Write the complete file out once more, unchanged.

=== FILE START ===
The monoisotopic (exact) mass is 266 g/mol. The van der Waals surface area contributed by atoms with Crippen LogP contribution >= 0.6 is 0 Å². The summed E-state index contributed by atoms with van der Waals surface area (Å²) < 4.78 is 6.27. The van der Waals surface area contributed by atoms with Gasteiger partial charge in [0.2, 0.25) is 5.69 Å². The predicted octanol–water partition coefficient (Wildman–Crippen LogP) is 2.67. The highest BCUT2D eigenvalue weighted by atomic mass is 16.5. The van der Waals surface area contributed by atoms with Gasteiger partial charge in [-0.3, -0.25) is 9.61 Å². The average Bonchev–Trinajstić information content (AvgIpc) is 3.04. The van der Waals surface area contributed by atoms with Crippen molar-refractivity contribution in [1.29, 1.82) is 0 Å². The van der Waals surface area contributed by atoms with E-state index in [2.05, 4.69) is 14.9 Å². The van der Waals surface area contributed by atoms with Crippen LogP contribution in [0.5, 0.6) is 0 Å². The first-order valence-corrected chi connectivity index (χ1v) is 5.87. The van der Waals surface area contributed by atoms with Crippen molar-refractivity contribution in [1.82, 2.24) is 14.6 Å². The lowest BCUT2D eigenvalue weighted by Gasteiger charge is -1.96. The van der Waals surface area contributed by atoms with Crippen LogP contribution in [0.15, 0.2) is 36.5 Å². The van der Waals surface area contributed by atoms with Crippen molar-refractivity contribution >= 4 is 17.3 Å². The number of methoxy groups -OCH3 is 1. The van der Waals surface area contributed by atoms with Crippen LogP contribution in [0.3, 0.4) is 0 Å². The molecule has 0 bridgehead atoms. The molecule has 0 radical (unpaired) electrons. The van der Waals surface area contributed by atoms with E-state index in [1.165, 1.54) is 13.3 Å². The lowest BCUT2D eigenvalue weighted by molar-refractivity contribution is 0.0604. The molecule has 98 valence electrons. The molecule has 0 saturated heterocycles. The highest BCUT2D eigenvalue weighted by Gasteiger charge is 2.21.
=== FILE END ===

The monoisotopic (exact) mass is 266 g/mol. The van der Waals surface area contributed by atoms with Crippen LogP contribution >= 0.6 is 0 Å². The summed E-state index contributed by atoms with van der Waals surface area (Å²) < 4.78 is 6.27. The van der Waals surface area contributed by atoms with Gasteiger partial charge in [0.2, 0.25) is 5.69 Å². The predicted octanol–water partition coefficient (Wildman–Crippen LogP) is 2.67. The highest BCUT2D eigenvalue weighted by atomic mass is 16.5. The van der Waals surface area contributed by atoms with Gasteiger partial charge in [-0.3, -0.25) is 9.61 Å². The average Bonchev–Trinajstić information content (AvgIpc) is 3.04. The van der Waals surface area contributed by atoms with Crippen molar-refractivity contribution in [1.29, 1.82) is 0 Å². The van der Waals surface area contributed by atoms with E-state index in [2.05, 4.69) is 14.9 Å². The van der Waals surface area contributed by atoms with Crippen LogP contribution in [0.5, 0.6) is 0 Å². The first-order valence-corrected chi connectivity index (χ1v) is 5.87. The van der Waals surface area contributed by atoms with Crippen molar-refractivity contribution in [1.82, 2.24) is 14.6 Å². The lowest BCUT2D eigenvalue weighted by Gasteiger charge is -1.96. The van der Waals surface area contributed by atoms with Crippen LogP contribution in [0.15, 0.2) is 36.5 Å². The van der Waals surface area contributed by atoms with Crippen molar-refractivity contribution >= 4 is 17.3 Å². The number of methoxy groups -OCH3 is 1. The van der Waals surface area contributed by atoms with Crippen LogP contribution in [0.3, 0.4) is 0 Å². The molecule has 0 bridgehead atoms. The molecule has 0 radical (unpaired) electrons. The van der Waals surface area contributed by atoms with E-state index in [1.165, 1.54) is 13.3 Å². The lowest BCUT2D eigenvalue weighted by molar-refractivity contribution is 0.0604. The molecule has 98 valence electrons. The molecule has 0 saturated heterocycles. The highest BCUT2D eigenvalue weighted by Gasteiger charge is 2.21.